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environmental art

Capacitor: Art and Science Dance to Save The World

Capacitor: Art and Science Dance to Save The World

Always looking for new ways to help save the ocean, here's one I hadn't heard of. Capacitor is a San Francisco-based interdisciplinary dance company known for mind blowing, visually stunning performances. Think Cirque du Soleil, on a smaller scale. Aerial dancers and contortionists are regular performers, but it's their involvement with members of the scientific community that makes non-profit Capacitor something to watch and listen to.

Washed Ashore: A Community Art Project Floods The Marine Mammal Center

To make an impact, "It's gotta be big." Words of truth spoken by artist Angela Haseltine Pozzi, whose latest environmental art project is on display at the Marine Mammal Center. Larger than life jellyfish, turtles, seals, fish, squid, and oil spills overlook the Pacific ocean from which they were inspired, and salvaged.

A Look Into The Upper Crust

Too short on cash to check out expensive museum exhibits at the de Young or SFMOMA? Get your art fix, gratis, by heading over to Civic Center Plaza. The SF Arts Commission just announced the extension of the public art project by acclaimed environmental artist Patrick Dougherty. Comprised of 4,500 pounds of freshly cut willow saplings from The Willow Farm in Pescadero (some more than 50 years old) interwoven into the treetops of the sycamore trees in Joseph L. Alioto Performing Arts Piazza of Civic Center Plaza, The Upper Crust is the artist’s first project in San Francisco.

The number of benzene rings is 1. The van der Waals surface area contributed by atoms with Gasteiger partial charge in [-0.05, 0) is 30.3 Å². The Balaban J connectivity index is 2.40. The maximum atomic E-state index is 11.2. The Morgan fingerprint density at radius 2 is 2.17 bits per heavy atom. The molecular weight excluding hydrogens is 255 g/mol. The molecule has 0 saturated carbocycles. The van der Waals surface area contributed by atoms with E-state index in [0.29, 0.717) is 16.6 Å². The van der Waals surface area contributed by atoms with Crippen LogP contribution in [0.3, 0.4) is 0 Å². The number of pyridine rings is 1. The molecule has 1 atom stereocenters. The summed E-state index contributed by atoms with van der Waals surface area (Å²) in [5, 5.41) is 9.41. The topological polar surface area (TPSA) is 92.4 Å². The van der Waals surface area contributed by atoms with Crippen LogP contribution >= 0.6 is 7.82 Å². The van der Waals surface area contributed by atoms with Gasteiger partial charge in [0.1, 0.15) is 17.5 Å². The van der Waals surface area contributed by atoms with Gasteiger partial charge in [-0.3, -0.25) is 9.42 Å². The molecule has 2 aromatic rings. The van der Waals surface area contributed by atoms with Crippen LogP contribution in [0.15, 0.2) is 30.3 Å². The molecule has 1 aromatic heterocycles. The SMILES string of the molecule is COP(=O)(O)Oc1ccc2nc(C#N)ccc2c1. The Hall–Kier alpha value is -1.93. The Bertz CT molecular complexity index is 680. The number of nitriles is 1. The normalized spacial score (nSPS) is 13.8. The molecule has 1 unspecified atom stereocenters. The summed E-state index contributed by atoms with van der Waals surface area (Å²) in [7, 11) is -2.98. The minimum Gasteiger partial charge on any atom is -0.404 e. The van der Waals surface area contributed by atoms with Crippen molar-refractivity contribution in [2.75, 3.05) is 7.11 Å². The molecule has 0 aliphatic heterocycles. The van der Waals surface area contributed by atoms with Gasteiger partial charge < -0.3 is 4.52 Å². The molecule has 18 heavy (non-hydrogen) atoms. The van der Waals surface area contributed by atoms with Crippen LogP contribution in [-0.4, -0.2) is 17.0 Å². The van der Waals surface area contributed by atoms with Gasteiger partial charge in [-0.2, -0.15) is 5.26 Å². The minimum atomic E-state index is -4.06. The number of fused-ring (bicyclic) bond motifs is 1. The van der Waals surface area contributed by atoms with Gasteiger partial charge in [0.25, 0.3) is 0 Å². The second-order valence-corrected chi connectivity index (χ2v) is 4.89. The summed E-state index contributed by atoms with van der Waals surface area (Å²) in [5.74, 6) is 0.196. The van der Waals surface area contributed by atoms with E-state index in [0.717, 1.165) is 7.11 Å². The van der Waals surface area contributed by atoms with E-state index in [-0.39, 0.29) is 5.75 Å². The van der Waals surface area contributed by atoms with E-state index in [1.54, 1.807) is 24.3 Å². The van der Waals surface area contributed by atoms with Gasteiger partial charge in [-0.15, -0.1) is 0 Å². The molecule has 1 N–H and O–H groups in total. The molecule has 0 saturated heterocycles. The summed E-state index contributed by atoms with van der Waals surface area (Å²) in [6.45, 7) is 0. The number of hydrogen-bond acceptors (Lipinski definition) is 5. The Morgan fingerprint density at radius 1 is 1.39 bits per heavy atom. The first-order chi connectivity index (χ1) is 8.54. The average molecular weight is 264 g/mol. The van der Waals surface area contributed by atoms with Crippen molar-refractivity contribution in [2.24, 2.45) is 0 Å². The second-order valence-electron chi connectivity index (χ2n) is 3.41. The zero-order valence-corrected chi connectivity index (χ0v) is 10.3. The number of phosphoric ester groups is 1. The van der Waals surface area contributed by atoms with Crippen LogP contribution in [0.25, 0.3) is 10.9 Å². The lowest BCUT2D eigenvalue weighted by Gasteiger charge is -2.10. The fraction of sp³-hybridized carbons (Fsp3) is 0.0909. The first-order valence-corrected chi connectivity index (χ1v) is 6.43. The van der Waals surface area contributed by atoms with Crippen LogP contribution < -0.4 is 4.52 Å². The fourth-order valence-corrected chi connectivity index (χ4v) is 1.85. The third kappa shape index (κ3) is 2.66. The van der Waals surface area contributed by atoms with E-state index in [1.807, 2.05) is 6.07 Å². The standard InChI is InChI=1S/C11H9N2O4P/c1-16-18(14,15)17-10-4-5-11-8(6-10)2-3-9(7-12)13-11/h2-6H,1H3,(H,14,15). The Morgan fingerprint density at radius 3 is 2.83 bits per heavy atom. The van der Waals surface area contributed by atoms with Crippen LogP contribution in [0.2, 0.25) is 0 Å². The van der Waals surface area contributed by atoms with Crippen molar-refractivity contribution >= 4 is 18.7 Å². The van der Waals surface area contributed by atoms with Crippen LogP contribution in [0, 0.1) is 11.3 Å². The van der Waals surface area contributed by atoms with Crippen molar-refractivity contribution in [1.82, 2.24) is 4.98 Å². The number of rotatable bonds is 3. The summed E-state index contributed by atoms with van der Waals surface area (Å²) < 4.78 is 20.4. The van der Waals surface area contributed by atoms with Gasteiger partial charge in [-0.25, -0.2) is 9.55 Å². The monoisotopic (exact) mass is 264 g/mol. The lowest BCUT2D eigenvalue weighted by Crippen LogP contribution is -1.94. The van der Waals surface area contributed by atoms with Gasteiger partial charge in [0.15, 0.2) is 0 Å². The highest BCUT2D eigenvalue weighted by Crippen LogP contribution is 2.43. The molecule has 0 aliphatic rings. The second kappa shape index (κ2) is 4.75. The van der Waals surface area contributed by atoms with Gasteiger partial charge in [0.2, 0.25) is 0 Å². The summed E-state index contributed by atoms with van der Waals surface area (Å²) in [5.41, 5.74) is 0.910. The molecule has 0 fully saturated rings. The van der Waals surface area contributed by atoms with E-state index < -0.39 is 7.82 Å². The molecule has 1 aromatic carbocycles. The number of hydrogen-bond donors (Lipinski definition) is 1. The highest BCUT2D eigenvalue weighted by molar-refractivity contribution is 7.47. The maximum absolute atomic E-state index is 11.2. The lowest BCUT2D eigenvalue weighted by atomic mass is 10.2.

Maya Lin's Final Public Memorial at The Cal Academy

Twenty-eight years ago, the Vietnam Veterans Memorial won artist Maya Lin instant fame at the tender age of 21 for her brilliantly unconventional approach to uniting a divided nation with a simple slab of black granite. This Thursday, the renowned sculptor and landscape architect will debut her last public memorial at the California Academy of Sciences right here in San Francisco. The permanent site-specific sound and media installation entitled “What Is Missing?” is the first of a multi-sited, multimedia art project committed to raising awareness about the global crisis surrounding biodiversity and habitat loss.

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